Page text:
This was a typical shot from this past fall / Early December; bright golds and yellows, almost ‘aglow’, as the soft sunlight reflected from the dried plants. This Elecampane plant stood out to me because the leaves were darker and more gray than the surrounding yellows, and the seed heads varied from gray to a pale orange. The plant also stands out in sharp contrast to its neighbours since it is quite tall and generally survives the winter still standing due to its almost woody stalk. In the summer this is a beautiful plant, with flowers resembling small sunflowers, so it should not surprise me that it is also known in some areas as Wild Sunflower.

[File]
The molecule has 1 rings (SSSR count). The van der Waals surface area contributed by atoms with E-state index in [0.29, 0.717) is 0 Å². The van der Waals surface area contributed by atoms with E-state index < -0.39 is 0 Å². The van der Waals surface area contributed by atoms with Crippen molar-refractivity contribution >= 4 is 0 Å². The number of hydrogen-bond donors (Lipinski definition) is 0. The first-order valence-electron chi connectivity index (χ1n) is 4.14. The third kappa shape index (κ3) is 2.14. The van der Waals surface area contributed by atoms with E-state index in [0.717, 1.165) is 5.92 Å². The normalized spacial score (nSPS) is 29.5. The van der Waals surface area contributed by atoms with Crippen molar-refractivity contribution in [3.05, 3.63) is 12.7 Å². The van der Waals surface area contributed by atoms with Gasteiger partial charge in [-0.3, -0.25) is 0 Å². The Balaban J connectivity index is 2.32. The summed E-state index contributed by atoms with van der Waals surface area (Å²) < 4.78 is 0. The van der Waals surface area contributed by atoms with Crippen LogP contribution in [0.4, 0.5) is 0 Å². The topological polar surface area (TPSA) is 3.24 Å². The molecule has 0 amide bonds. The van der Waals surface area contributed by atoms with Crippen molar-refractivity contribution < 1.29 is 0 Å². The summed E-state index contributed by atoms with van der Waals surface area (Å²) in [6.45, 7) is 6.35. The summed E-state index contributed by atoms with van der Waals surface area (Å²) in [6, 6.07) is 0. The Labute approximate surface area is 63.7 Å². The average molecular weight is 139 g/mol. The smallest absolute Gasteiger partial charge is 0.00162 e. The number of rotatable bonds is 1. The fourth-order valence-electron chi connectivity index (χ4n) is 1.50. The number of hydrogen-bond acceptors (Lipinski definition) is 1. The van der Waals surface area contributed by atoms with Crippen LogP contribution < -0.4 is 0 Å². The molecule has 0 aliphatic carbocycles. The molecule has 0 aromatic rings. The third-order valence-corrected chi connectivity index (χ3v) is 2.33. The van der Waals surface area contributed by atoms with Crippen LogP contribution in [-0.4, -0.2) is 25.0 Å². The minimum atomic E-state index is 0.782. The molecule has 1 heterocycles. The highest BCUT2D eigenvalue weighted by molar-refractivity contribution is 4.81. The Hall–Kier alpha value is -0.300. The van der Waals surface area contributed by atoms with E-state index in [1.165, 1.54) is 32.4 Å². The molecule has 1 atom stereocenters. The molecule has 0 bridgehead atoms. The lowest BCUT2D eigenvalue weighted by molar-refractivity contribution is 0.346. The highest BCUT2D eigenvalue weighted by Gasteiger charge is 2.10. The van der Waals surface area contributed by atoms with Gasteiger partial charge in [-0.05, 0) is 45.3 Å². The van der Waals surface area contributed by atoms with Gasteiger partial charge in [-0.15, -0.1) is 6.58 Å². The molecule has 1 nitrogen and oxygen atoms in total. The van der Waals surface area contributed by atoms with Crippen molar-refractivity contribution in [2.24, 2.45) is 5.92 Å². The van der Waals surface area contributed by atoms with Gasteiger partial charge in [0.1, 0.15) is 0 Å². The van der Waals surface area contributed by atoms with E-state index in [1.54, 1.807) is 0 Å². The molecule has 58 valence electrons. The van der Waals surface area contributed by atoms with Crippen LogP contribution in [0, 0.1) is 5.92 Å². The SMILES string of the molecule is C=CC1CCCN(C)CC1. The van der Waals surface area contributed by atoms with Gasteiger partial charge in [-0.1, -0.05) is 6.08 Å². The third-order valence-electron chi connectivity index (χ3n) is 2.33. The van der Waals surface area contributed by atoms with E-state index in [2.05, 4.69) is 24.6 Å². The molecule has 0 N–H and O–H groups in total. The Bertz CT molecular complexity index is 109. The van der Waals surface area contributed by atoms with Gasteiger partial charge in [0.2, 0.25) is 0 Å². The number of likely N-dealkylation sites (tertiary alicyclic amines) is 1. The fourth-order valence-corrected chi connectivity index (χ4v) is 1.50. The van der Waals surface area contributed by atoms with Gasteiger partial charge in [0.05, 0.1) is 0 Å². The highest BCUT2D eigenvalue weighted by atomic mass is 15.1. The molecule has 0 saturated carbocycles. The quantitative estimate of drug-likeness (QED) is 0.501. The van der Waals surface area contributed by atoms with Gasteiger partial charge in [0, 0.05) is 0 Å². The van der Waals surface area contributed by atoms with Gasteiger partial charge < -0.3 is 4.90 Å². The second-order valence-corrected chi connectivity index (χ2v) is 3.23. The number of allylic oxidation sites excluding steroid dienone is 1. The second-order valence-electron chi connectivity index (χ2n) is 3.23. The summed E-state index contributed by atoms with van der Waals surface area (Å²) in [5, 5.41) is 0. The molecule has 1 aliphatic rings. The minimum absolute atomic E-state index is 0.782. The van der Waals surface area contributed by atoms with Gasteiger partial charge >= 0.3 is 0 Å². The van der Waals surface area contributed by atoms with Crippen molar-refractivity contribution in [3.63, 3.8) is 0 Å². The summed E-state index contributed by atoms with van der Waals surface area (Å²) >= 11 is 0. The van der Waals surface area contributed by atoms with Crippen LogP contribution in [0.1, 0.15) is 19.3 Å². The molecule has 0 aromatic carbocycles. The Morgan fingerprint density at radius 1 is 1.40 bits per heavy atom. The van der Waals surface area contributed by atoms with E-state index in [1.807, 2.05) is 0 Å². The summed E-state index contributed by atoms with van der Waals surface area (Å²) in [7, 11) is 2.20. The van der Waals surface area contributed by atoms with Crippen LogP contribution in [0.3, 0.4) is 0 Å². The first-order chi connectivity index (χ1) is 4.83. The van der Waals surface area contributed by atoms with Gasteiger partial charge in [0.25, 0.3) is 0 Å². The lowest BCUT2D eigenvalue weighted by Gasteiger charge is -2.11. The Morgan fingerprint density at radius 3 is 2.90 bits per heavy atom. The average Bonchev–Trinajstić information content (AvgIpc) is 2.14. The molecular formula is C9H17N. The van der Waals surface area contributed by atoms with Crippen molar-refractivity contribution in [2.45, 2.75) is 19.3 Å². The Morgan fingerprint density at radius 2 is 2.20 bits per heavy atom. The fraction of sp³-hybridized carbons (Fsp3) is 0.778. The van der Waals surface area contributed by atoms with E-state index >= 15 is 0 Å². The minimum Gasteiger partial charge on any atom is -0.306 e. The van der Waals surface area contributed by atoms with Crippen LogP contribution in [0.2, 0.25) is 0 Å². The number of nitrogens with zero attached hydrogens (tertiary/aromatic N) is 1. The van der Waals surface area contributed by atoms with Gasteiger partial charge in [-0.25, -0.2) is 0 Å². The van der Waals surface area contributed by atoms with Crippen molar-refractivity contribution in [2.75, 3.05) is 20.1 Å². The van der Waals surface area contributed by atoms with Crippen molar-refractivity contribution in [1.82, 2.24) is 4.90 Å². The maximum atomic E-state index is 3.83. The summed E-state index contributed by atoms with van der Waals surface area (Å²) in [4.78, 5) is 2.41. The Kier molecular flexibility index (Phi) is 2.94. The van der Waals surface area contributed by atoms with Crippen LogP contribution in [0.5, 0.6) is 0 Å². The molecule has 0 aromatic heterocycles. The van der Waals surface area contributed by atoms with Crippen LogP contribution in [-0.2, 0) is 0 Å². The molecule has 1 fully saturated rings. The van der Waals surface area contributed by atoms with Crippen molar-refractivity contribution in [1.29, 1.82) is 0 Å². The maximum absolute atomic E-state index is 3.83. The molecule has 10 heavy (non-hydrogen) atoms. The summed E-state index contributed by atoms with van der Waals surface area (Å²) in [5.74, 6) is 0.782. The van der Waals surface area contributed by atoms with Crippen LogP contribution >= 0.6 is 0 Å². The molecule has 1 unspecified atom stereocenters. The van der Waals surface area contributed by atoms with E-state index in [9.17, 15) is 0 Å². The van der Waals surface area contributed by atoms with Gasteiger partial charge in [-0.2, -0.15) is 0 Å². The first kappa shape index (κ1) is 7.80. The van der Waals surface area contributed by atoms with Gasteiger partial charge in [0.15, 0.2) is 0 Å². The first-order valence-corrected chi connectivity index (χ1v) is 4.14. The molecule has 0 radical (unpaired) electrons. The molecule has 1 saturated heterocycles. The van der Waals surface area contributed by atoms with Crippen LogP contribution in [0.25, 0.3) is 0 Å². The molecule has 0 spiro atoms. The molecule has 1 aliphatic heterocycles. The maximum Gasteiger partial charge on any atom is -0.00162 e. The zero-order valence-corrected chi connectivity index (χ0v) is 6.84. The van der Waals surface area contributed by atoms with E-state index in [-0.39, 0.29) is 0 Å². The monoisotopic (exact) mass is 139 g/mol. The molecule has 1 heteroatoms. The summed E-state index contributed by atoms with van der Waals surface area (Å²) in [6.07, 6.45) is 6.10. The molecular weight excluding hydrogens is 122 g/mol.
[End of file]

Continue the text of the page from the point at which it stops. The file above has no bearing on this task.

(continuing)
This plant has a long medicinal history dating back to ancient Greece. The latin name Inula Helenium is taken from a legend that Helen of Troy was carrying a bouquet of these flowers when Paris stole her away to Phrygia. The root, in particular, has been used in herbal medicines since ancient times and there are many mentions of its use in historical texts. It seems to be a cure for many different ailments, depending on how it is prepared.
It was also a common herb grown in the gardens of early north american settlers, as it could be used as an herb or as food. Thus, like many other plants, it has moved from gardens to wilderness paths quite well.
Tamron 70-200 mm f/2.8 @ 122 mm
1/60 sec, @ f/4.0 -0.33, ISO 250